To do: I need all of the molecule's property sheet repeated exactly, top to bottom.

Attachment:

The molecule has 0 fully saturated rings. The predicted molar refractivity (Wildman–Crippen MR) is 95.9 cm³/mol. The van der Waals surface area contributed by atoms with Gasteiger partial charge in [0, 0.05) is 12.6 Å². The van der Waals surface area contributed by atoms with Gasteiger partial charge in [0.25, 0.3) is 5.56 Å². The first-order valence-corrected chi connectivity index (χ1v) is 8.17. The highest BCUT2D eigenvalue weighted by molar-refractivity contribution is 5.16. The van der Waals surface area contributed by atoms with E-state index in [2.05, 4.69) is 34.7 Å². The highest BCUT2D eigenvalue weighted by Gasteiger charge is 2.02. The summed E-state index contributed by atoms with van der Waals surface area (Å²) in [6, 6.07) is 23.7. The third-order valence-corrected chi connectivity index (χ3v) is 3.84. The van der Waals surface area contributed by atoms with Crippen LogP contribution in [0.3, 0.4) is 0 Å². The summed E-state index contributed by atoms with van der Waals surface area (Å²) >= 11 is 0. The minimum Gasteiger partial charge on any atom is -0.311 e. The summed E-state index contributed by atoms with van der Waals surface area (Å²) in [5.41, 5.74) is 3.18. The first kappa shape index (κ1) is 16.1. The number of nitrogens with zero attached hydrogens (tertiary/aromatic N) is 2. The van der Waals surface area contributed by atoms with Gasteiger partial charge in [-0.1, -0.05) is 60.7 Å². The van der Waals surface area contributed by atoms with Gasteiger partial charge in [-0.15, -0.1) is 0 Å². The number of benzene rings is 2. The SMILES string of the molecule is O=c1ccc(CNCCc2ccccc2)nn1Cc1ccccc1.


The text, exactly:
The molecule has 0 fully saturated rings. The predicted molar refractivity (Wildman–Crippen MR) is 95.9 cm³/mol. The van der Waals surface area contributed by atoms with Gasteiger partial charge in [0, 0.05) is 12.6 Å². The van der Waals surface area contributed by atoms with Gasteiger partial charge in [0.25, 0.3) is 5.56 Å². The first-order valence-corrected chi connectivity index (χ1v) is 8.17. The highest BCUT2D eigenvalue weighted by molar-refractivity contribution is 5.16. The van der Waals surface area contributed by atoms with E-state index in [2.05, 4.69) is 34.7 Å². The highest BCUT2D eigenvalue weighted by Gasteiger charge is 2.02. The summed E-state index contributed by atoms with van der Waals surface area (Å²) in [6, 6.07) is 23.7. The third-order valence-corrected chi connectivity index (χ3v) is 3.84. The van der Waals surface area contributed by atoms with Crippen LogP contribution in [0.3, 0.4) is 0 Å². The summed E-state index contributed by atoms with van der Waals surface area (Å²) >= 11 is 0. The minimum Gasteiger partial charge on any atom is -0.311 e. The summed E-state index contributed by atoms with van der Waals surface area (Å²) in [5.41, 5.74) is 3.18. The first kappa shape index (κ1) is 16.1. The number of nitrogens with zero attached hydrogens (tertiary/aromatic N) is 2. The van der Waals surface area contributed by atoms with Gasteiger partial charge in [-0.1, -0.05) is 60.7 Å². The van der Waals surface area contributed by atoms with Gasteiger partial charge in [-0.15, -0.1) is 0 Å². The number of benzene rings is 2. The SMILES string of the molecule is O=c1ccc(CNCCc2ccccc2)nn1Cc1ccccc1.